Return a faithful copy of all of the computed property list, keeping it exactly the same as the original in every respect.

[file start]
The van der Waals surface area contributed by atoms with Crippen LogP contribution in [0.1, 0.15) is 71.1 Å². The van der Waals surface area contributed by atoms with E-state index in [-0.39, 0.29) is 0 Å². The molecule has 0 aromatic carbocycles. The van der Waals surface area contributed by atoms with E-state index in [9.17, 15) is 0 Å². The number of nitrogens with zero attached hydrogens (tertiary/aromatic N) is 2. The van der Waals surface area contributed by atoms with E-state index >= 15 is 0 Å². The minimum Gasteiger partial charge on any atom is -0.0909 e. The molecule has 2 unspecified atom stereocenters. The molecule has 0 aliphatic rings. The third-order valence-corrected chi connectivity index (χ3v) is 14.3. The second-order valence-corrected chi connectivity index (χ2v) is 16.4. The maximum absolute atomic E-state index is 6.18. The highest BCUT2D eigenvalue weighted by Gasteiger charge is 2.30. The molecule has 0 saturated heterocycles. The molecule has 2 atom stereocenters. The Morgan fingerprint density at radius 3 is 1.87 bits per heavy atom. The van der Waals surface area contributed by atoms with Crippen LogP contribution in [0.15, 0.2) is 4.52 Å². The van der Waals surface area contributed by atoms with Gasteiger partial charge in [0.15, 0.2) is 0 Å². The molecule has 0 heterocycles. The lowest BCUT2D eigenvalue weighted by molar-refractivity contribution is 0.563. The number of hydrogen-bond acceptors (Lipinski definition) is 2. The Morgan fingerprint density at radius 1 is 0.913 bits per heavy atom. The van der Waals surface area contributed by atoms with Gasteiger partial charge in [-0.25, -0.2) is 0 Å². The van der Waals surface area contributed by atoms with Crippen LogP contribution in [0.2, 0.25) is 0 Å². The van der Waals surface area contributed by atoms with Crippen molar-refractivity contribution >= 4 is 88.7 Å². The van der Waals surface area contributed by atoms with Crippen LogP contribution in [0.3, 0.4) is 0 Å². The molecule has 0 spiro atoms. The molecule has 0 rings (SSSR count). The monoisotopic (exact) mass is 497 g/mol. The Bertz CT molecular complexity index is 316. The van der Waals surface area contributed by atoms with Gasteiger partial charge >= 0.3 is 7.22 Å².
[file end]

The van der Waals surface area contributed by atoms with Crippen LogP contribution in [0.1, 0.15) is 71.1 Å². The van der Waals surface area contributed by atoms with E-state index in [-0.39, 0.29) is 0 Å². The molecule has 0 aromatic carbocycles. The van der Waals surface area contributed by atoms with E-state index in [9.17, 15) is 0 Å². The number of nitrogens with zero attached hydrogens (tertiary/aromatic N) is 2. The van der Waals surface area contributed by atoms with E-state index >= 15 is 0 Å². The minimum Gasteiger partial charge on any atom is -0.0909 e. The molecule has 2 unspecified atom stereocenters. The molecule has 0 aliphatic rings. The third-order valence-corrected chi connectivity index (χ3v) is 14.3. The second-order valence-corrected chi connectivity index (χ2v) is 16.4. The maximum absolute atomic E-state index is 6.18. The highest BCUT2D eigenvalue weighted by Gasteiger charge is 2.30. The molecule has 0 saturated heterocycles. The molecule has 2 atom stereocenters. The Morgan fingerprint density at radius 3 is 1.87 bits per heavy atom. The van der Waals surface area contributed by atoms with Crippen LogP contribution in [0.15, 0.2) is 4.52 Å². The van der Waals surface area contributed by atoms with Gasteiger partial charge in [0.15, 0.2) is 0 Å². The molecule has 0 heterocycles. The lowest BCUT2D eigenvalue weighted by molar-refractivity contribution is 0.563. The number of hydrogen-bond acceptors (Lipinski definition) is 2. The Morgan fingerprint density at radius 1 is 0.913 bits per heavy atom. The van der Waals surface area contributed by atoms with Gasteiger partial charge in [-0.25, -0.2) is 0 Å². The van der Waals surface area contributed by atoms with Crippen LogP contribution in [0.2, 0.25) is 0 Å². The van der Waals surface area contributed by atoms with Crippen molar-refractivity contribution >= 4 is 88.7 Å². The van der Waals surface area contributed by atoms with Crippen LogP contribution in [0.3, 0.4) is 0 Å². The molecule has 0 spiro atoms. The molecule has 0 rings (SSSR count). The monoisotopic (exact) mass is 497 g/mol. The Bertz CT molecular complexity index is 316. The van der Waals surface area contributed by atoms with Gasteiger partial charge >= 0.3 is 7.22 Å².